First was revamping the existing two-way intersection, at which east-west traffic on 30 Road must yield to north-south traffic on Washington which does not stop. These changes could include larger stop signs and “cross traffic does not stop” signs and wide, white stop lines on 30 Road.

Second was the four-way stop. This would include: The same, larger stop signs with flashing red beacons and all-way stop signs at all four corners; three sets of rumble strips; and short-term orange flags on the new north-south signs alerting drivers to the change.

In the end, the commission took the first option. However, commissioners stressed that this may be only an interim step as further study may lead to more changes.

Presently, the speed limit jumps from 45 miles per hour south of 30 Road to 55 north of it. Extending the 45-mph zone past 30 road was discussed.

East and westbound traffic on 30 Road is alerted to stopping by rumble strips, a stop sign and a flashing red light, and there is a sign noting cross traffic doesn’t stop.

The discussion

Bellendir told commissioners Monday that, according to accident reports, there are have been four crashes at the intersection. But, that is misleading.

These reports note the intersection as the crash location only if it took place where the roads actually cross. They do not include wrecks outside that crossing that may have been caused by it. 

A 10-year study by the Kansas Department of Transportation indicates that between 2008-2015, there were 15 crashes there, McManaman said. These were evenly distributed between vehicles coming from all directions.

Bellendir said his deputies have held special enforcements in the area. He did note that it is legal, since there is no white stop line or crosswalk, for a driver to ease up as close to the corner as possible to look for traffic.

“Most drivers are not aware of that law,” he said.

“I drove that three times (following the earlier discussion). I had plenty of vision.” Schremmer said, adding he watched as other vehicles just blew through the stop signs. “I don’t know what you can do out there with the other drivers. I don’t know what the answer is.”

Those who live on Washington close to the intersection said they have seen the problems there, noting they have to back out onto the road and hear the accelerating vehicles whizzing by. It was their suggestion to lower the speed on Washington north of 30 Road.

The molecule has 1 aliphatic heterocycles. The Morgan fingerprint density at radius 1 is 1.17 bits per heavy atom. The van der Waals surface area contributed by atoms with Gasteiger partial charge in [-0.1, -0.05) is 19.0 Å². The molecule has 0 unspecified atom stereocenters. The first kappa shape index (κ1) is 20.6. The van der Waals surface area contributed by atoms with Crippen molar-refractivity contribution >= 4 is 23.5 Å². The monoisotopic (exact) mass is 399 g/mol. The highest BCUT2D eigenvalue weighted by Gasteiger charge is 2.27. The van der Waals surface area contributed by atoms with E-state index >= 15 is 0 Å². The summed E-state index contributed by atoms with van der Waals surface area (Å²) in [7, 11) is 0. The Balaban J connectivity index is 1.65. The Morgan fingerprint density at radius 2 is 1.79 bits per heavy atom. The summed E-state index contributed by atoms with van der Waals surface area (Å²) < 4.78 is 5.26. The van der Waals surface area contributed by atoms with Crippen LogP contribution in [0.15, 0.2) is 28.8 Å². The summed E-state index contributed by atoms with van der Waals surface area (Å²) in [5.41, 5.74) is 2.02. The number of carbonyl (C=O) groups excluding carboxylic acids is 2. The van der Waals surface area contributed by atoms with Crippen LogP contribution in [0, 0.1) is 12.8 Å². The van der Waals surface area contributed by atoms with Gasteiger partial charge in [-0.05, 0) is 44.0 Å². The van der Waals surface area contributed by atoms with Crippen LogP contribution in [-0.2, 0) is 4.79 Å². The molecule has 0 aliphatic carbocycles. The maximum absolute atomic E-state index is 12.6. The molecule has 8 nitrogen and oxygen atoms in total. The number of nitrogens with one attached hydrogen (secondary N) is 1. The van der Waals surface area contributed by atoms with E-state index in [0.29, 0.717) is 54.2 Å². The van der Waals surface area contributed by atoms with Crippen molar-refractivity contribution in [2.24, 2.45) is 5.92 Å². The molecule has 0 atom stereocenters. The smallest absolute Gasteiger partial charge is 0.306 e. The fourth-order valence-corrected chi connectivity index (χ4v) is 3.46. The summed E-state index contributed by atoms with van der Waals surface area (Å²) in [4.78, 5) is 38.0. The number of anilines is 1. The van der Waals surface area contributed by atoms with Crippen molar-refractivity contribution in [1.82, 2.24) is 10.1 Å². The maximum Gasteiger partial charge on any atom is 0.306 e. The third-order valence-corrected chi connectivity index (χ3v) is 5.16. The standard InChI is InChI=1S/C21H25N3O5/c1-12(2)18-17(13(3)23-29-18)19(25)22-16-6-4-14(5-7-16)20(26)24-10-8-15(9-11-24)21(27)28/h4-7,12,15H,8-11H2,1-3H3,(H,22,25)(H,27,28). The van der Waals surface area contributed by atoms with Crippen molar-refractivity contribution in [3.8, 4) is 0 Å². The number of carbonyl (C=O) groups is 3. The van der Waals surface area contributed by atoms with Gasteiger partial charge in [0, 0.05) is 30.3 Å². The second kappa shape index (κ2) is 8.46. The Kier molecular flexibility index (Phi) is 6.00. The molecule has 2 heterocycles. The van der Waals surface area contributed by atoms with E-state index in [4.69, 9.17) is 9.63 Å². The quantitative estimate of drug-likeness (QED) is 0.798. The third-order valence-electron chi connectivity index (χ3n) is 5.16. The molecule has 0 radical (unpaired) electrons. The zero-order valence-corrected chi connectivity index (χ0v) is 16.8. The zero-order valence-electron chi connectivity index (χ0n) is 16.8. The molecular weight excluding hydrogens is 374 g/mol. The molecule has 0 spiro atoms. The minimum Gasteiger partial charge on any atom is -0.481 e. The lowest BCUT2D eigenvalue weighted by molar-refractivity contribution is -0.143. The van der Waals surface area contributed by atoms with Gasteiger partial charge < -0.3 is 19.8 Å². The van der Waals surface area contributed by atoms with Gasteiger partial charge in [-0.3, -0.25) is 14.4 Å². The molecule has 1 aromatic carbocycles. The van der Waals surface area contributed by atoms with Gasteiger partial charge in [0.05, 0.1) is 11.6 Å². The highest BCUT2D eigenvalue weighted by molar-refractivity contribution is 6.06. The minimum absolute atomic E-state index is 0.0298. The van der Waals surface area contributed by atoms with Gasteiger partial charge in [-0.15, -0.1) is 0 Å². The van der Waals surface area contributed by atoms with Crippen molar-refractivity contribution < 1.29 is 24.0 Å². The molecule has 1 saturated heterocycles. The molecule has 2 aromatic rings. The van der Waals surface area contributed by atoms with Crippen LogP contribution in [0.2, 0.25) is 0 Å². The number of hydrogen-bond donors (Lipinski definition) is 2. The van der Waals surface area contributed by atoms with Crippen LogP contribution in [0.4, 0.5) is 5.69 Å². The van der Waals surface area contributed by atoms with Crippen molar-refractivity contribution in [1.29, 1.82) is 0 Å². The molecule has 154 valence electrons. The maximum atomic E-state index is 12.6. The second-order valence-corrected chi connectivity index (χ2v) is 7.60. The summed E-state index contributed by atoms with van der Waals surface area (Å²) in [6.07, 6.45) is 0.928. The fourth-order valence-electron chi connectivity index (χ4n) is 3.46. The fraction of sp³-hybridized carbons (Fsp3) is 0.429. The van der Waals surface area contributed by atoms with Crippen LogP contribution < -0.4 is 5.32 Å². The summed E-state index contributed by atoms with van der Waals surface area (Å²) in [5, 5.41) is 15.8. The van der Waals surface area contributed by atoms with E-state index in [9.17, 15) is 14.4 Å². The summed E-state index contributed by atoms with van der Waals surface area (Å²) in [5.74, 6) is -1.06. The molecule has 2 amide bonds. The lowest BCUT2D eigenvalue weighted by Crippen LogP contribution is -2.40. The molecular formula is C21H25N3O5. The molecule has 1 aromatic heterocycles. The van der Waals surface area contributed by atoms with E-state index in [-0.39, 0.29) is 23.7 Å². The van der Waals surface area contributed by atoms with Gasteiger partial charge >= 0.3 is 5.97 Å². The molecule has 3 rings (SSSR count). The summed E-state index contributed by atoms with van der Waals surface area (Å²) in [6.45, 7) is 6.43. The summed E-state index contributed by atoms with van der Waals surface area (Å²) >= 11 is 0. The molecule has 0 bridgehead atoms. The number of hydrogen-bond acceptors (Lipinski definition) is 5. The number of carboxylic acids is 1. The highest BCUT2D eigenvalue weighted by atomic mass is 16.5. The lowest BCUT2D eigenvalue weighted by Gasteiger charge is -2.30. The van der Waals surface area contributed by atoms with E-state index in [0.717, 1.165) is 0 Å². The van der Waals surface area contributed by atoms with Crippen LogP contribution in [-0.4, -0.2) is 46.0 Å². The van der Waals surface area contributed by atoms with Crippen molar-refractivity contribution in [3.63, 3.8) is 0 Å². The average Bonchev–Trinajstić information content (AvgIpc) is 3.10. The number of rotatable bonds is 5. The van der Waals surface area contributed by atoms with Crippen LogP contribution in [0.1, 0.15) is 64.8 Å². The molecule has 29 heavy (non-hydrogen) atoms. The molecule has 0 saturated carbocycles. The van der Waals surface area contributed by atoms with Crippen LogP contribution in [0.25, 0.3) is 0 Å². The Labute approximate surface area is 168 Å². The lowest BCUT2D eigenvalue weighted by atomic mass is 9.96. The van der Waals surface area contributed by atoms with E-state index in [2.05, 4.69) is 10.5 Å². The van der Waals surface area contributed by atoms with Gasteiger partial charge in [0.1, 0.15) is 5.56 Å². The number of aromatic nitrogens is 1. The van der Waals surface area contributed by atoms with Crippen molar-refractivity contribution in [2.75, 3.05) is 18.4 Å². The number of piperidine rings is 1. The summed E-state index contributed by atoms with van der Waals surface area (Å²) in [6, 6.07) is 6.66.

This was also popular with commissioners, but changing a speed limit must be done through a resolution. After one is drafted, it will be considered by the commission at a later date.

Others noted there were more intersections in the county that are dangerous. They also were worried that the addition of rumble strips on Washington would disturb area residents and, perhaps, damage property values.

Someone else suggested getting rid of the trees at the southeast corner. That shelter belt lines the property of Schenk. “I am the SOB with all the trees,” he said.

His family moved there for the peace and quiet, and none of the trees enter the county easements.

He noted that there have been many other crashes at many other locations. He even recalled one in which involved he and his daughter.

He supported the improved two-way stop and the reduced speed.

Then, Weber addressed the meeting. “I don’t know all the details of the accident,” she said.

“I just want to save one person from going through the heartache that I’m going through,” she said. She wanted to see a four-way stop.

Stover was killed when her westbound car was struck broadside by a northbound loaded cement truck after she failed to stop.  

The decision

“I am sorry for the situation that came up and the death of the young lady,” Commissioner Don Davis said. 

“As a professional driver for 48 years, I learned to obey the laws of the highways and roadways,” he said. It was Davis who moved to improve the current traffic situation at the corner in lieu of a making it a four-way stop.

“What ever we do, we have to do what is best for everybody,” Schremmer said. 

“This is a problem intersection,” Commission Chairwoman Jennifer Schartz said. “It is the job of this board to keep the citizens as safe as we can.”

She supported a four-way stop. This, she said, would be the best way to protect the good drivers while decreasing the likelihood of future collisions.

Failure to do something, Schartz said, would make her feel culpable if there were additional wrecks at the location.

Improving the intersection as it is was approved unanimously. Commissioners assured those present they will continue to study the matter.